Although we can find many foods in the supermarket that have been fortified with a synthetic form of vitamin D, there are only a select number of foods that naturally contain vitamin D. Normally, the human body makes its own vitamin D; exposure to sunlight is the catalyst for the synthesis of this hormone in the skin. But today, many people spend countless hours indoors, and exposure to the sun is limited. This fact may be a root cause of many ailments, including a depressed mood and weak bones. With age, bones can become weak and thin. Although you can’t turn back the hands of time, good nutrition is one of the best ways to encourage your body to be its best. Vitamin D is one nutrient in particular that supports normal bone density and strength.
Let's take a look at top 10 healthy vitamin D rich foods:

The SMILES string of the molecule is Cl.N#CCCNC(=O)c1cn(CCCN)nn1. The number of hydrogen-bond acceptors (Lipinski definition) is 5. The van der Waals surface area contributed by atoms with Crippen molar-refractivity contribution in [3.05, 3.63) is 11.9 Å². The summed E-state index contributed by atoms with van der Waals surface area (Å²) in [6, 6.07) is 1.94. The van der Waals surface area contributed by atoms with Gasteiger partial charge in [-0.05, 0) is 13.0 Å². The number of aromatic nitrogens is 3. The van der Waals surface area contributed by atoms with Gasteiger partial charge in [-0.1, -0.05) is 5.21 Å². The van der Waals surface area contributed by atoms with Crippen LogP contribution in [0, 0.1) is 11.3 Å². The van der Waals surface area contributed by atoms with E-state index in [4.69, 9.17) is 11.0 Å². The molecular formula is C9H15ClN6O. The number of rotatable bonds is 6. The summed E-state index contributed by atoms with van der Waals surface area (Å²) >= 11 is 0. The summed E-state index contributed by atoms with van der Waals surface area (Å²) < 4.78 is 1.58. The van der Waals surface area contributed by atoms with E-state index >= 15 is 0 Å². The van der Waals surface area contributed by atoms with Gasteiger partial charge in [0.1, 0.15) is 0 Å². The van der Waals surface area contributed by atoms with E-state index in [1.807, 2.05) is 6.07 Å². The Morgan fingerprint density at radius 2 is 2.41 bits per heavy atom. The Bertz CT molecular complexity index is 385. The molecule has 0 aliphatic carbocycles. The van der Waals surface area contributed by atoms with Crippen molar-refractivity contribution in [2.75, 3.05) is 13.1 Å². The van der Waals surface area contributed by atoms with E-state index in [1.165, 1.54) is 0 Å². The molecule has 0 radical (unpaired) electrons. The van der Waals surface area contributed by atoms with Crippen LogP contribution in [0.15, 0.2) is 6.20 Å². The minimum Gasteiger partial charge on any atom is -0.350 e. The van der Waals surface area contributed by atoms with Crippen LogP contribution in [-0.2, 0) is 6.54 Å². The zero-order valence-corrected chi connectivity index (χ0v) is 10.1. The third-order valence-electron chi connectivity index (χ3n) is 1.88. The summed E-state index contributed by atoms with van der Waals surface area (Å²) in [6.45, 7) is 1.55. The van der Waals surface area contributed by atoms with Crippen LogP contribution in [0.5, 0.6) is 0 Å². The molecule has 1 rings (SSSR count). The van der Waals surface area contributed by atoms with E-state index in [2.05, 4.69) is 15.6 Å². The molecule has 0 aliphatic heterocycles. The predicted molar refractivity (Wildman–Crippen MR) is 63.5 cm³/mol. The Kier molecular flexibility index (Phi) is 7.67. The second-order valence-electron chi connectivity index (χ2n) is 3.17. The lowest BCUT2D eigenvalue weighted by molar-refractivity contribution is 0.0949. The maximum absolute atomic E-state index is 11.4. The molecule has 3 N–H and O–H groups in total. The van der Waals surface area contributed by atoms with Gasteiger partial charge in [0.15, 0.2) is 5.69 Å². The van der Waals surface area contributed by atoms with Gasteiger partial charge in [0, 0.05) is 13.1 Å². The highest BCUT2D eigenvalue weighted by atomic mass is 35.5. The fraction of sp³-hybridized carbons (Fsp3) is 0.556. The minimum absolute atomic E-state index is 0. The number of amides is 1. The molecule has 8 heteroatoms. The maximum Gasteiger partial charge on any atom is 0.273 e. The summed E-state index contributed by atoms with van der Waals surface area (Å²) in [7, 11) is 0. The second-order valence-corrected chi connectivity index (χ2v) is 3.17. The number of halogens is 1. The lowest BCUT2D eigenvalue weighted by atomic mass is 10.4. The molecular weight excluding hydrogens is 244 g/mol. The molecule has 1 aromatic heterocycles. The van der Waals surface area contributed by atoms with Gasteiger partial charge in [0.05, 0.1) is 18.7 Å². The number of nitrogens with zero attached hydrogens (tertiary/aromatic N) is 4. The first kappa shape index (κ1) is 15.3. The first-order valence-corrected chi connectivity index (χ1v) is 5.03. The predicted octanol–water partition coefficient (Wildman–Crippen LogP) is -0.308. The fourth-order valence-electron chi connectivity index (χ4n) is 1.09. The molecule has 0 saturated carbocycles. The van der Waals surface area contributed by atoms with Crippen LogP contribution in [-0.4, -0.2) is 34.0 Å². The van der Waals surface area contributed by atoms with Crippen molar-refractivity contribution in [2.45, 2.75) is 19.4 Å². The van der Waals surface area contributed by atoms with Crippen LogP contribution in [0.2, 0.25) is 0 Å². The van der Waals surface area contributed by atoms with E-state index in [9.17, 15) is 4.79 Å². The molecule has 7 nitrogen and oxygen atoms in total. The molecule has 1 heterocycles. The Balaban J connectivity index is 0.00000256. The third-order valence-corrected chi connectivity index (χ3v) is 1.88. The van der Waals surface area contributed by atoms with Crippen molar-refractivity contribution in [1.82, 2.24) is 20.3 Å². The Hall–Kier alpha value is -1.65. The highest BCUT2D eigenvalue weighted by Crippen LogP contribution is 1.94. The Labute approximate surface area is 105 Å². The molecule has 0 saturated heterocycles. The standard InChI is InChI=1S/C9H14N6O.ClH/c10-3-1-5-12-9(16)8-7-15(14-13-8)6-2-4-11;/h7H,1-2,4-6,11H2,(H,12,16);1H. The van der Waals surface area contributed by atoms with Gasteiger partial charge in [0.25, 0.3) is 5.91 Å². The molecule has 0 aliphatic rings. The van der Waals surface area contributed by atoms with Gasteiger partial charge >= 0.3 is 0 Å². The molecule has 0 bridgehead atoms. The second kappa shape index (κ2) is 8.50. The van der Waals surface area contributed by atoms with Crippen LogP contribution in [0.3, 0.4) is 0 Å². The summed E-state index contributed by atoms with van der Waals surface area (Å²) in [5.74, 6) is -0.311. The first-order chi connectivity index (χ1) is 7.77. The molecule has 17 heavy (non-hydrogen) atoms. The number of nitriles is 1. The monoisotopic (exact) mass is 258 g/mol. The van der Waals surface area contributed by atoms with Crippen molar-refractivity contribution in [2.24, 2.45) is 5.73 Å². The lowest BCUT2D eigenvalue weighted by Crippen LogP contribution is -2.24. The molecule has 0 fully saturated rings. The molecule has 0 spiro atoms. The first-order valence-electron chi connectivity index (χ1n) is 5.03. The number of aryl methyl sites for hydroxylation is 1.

Sunlight spurs the body to make vitamin D. But because of the skin-cancer risk, there isn't an official recommendation to catch some rays. However, a small amount of sun exposure without sunscreen can do the trick. "If you're going to get it from the sun, about 20 to 25 minutes of exposure is helpful," says Stephen Honig, MD, director of the Osteoporosis Center at the Hospital for Joint Diseases, in New York City. The sun is less likely to provide your daily needs at higher latitudes, in the winter, or if you're older or dark skinned (skin pigment blocks light and the process is less efficient with age). And FYI: Light through a window won't work.
Mushrooms are, in fact, the only plant source containing vitamin D. This genius grows in sunlight and is great at absorbing sunlight as well, making it a good vitamin D source. Mushrooms are also rich in B-complex vitamins like B1, B2, B5 and minerals like copper. The amount of vitamin D in mushrooms varies according to the type and variety. Shitake mushrooms are considered as the best source of vitamin D among all mushrooms. Always choose mushrooms that are dried in natural sunlight and not by artificial means.